A man, aged 42 years, presents with a 6-month history of a painful, scaly skin rash. The eruption is symmetrically distributed over photosensitive areas, affecting his face, neck, upper back, forearms, and hands. The dorsal surfaces of his hands and forearms exhibit a dusky brown coloration over rough and cracked skin. He complains of itching and burning and reports intermittent vomiting and diarrhea. He admits to heavy alcohol intake for the last 2 decades and denies taking any medications. Neuropsychiatric evaluation reveals short-term memory loss, speech problems, and poor concentration.
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Pellagra is a systemic disease observed in chronic severe deficiency of niacin (also known as nicotinic acid or vitamin B3). Pellagra means rough skin and is a clinical syndrome characterized by symmetric photosensitive rashes, gastrointestinal symptoms, and neuropsychiatric disturbances.1,2 It is traditionally described by the “four Ds”: dermatitis, diarrhea, dementia, and death, if left untreated.
Niacin can be synthesized from tryptophan or obtained from food sources such as meat, poultry, dry beans, nuts, and dairy products. Pellagra develops as soon as 60 days in someone on a niacin-deficient diet.2,3 Niacin is a constituent of coenzymes nicotinamide adenine dinucleotide (NAD) and nicotinamide adenine dinucleotide phosphate (NADP), which function in essential oxidation-reduction reactions; NAD is involved in cell signaling and macronutrient catabolism, and NADP functions in anabolic processes.2 Manifestations of pellagra result from the insufficiency of these coenzymes, which are found throughout the body, which in turn explains the multisystem involvement. Tissues with high-energy requirements (brain) or high turnover rates (skin and gut) are most affected by the impaired cellular energy transfer reactions.2
Although the exact incidence of pellagra is unknown, in developed countries, it is a rare condition that is confined to groups at risk for malnutrition, such as alcoholics and psychiatric patients.4 Pellagra remains endemic in poverty-stricken areas of Africa and Asia where the staple diet primarily consists of corn or maize, which contain bound niacin that cannot be absorbed; an exception is the maize prepared in Mexico, where the limewater washing process liberates bound niacin.1,2,4 Pellagra has no sex or race predilection and occurs infrequently in children.4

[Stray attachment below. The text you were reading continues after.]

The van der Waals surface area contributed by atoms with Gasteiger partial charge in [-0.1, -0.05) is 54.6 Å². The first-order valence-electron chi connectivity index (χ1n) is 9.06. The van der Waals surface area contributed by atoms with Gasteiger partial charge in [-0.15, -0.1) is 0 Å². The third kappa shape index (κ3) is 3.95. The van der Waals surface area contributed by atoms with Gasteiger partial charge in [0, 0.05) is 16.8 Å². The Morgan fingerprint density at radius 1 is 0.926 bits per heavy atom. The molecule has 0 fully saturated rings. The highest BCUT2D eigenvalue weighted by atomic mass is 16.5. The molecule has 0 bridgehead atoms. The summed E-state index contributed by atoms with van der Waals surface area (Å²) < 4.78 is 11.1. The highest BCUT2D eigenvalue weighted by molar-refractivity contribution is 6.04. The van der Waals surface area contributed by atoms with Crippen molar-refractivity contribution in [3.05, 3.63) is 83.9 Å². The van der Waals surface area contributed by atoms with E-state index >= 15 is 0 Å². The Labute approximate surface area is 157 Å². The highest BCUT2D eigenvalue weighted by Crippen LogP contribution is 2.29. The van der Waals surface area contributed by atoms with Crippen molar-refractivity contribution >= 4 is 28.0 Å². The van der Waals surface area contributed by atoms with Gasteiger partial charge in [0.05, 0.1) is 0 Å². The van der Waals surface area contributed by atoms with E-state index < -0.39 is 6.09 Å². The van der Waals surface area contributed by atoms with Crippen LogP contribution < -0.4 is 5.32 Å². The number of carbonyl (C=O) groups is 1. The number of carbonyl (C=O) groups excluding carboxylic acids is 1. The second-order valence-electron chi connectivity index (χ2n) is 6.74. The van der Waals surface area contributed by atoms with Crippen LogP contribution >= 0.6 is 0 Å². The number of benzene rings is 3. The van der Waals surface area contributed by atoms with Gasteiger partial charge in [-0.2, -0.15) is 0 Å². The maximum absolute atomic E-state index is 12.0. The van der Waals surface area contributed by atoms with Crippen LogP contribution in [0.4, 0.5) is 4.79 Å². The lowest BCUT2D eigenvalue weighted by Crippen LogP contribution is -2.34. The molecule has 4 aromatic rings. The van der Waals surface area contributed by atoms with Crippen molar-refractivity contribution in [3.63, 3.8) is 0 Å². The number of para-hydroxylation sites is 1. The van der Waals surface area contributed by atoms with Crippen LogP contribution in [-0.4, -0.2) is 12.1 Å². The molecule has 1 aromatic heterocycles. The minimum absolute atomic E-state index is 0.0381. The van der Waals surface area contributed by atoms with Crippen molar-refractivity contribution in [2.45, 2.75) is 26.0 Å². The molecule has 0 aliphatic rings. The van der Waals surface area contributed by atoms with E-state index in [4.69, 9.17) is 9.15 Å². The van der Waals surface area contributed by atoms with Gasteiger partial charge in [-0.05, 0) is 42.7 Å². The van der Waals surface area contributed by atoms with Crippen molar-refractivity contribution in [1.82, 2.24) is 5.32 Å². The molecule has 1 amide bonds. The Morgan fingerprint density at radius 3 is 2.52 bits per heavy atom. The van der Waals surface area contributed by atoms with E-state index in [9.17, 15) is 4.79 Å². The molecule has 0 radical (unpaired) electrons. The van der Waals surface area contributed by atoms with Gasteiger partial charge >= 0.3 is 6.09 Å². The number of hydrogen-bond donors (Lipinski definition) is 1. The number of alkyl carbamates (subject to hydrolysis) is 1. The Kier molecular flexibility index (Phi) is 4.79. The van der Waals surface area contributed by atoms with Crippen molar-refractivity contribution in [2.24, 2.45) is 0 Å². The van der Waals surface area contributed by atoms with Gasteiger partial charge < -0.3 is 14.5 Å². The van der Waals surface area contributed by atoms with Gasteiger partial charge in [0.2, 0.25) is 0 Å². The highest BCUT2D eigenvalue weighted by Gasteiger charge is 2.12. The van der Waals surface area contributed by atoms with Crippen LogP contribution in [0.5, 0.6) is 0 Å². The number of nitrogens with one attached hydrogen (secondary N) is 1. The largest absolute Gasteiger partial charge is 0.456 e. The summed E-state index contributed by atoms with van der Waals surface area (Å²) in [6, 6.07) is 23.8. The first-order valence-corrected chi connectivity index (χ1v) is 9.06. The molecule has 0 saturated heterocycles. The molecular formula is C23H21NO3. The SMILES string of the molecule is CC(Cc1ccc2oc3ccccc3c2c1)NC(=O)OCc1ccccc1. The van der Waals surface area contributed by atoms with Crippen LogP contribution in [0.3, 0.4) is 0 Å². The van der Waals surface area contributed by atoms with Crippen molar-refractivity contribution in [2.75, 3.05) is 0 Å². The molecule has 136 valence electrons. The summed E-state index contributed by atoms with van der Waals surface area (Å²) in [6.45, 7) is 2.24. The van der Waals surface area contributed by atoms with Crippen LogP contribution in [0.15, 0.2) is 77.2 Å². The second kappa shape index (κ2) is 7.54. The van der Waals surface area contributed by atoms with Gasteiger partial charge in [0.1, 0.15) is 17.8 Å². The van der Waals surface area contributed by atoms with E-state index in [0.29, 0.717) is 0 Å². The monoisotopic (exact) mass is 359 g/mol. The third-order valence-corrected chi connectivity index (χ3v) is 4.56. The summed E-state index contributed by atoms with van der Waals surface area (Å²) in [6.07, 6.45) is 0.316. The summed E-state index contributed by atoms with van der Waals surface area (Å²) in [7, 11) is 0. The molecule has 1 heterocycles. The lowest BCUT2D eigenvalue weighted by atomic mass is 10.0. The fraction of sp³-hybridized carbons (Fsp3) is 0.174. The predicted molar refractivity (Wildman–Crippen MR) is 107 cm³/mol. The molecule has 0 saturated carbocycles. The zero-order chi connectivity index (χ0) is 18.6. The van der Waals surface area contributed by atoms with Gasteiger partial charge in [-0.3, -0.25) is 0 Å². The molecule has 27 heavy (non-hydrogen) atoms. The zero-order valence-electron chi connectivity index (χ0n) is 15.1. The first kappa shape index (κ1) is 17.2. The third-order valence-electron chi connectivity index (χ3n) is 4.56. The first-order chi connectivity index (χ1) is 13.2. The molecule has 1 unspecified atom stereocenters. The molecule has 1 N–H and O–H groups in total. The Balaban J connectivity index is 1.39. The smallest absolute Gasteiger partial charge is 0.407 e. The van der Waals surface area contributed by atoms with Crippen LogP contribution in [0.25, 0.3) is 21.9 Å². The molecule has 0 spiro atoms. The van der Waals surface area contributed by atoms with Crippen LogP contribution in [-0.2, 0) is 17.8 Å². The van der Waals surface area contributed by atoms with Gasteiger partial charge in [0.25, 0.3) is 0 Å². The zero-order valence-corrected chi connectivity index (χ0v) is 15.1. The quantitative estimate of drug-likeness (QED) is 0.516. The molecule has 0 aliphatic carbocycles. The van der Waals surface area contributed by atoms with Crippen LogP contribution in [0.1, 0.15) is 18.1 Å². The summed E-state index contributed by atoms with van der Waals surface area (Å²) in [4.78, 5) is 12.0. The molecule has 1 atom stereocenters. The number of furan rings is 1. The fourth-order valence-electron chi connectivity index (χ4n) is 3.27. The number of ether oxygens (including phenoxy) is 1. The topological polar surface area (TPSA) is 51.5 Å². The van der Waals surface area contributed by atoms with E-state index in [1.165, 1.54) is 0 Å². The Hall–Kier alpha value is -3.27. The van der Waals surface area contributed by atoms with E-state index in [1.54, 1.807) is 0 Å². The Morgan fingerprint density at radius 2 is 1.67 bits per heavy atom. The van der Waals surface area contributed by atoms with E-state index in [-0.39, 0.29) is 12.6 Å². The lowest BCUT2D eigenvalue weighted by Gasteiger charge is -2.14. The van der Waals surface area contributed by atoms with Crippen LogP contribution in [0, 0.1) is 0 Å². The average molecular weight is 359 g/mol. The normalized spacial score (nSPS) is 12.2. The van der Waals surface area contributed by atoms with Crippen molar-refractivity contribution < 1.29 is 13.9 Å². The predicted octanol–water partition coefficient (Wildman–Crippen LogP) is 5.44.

Pellagra may arise secondary to underlying conditions that interfere with niacin absorption and processing. Patients with gastrointestinal disorders are predisposed to pellagra due to impaired absorption of tryptophan and niacin; examples include Crohn disease, gastrectomy, severe ulcerative colitis, and jejunoileitis.1 Metabolic disorders such as Hartnup disease, in which pellagra-like symptoms develop in childhood, and carcinoid syndrome, may lead to pellagra. Drugs that are known to interfere with niacin metabolism include isoniazid, pyrazinamide, 6-mercaptopurine, 5-fluorouracil, phenytoin, azathioprine, and chloramphenicol.1 Chronic alcoholics are at risk for pellagra due to a combination of poor diet, malabsorption, liver cirrhosis, and hepatic cell injury.3
The dermatitis seen in pellagra begins as painful, erythematous, pruritic patches in a bilaterally symmetrical eruption in areas exposed to sunlight, heat, and friction.1,5 Initially, the affected skin resembles an acute sunburn with erythema and progressively becomes more edematous; it may develop vesicles and bullae, which can rupture and leave crusted erosions, or develop into a hyperpigmented scaly rash.4,5 Patients may complain of a burning sensation and exacerbation following exposure to sunlight. Photosensitivity is thought to be caused by a deficiency of urocanic acid or cutaneous accumulation of kynurenic acid, which induces phototoxic changes.2